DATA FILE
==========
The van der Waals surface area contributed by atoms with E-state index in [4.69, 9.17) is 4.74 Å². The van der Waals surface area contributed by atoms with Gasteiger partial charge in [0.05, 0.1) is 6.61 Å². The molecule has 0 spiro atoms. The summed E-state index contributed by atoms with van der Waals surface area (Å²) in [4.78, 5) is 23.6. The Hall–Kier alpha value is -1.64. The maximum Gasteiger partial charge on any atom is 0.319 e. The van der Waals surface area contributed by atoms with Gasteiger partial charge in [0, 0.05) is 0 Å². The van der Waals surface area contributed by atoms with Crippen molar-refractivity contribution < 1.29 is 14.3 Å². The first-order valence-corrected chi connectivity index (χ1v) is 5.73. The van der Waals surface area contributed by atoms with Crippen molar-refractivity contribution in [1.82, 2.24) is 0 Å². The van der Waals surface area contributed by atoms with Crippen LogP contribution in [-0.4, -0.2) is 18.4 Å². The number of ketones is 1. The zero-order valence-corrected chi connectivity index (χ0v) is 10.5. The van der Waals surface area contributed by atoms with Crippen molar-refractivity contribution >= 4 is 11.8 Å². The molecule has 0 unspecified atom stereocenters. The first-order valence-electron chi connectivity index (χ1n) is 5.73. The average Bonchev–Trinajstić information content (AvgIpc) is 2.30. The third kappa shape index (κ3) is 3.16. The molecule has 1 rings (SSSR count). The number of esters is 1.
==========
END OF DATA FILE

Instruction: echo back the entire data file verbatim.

The van der Waals surface area contributed by atoms with E-state index in [4.69, 9.17) is 4.74 Å². The van der Waals surface area contributed by atoms with Gasteiger partial charge in [0.05, 0.1) is 6.61 Å². The molecule has 0 spiro atoms. The summed E-state index contributed by atoms with van der Waals surface area (Å²) in [4.78, 5) is 23.6. The Hall–Kier alpha value is -1.64. The maximum Gasteiger partial charge on any atom is 0.319 e. The van der Waals surface area contributed by atoms with Gasteiger partial charge in [0, 0.05) is 0 Å². The van der Waals surface area contributed by atoms with Crippen molar-refractivity contribution < 1.29 is 14.3 Å². The first-order valence-corrected chi connectivity index (χ1v) is 5.73. The van der Waals surface area contributed by atoms with Crippen molar-refractivity contribution in [1.82, 2.24) is 0 Å². The van der Waals surface area contributed by atoms with Crippen LogP contribution in [-0.4, -0.2) is 18.4 Å². The number of ketones is 1. The zero-order valence-corrected chi connectivity index (χ0v) is 10.5. The van der Waals surface area contributed by atoms with Crippen molar-refractivity contribution >= 4 is 11.8 Å². The molecule has 0 unspecified atom stereocenters. The first-order valence-electron chi connectivity index (χ1n) is 5.73. The average Bonchev–Trinajstić information content (AvgIpc) is 2.30. The third kappa shape index (κ3) is 3.16. The molecule has 1 rings (SSSR count). The number of esters is 1.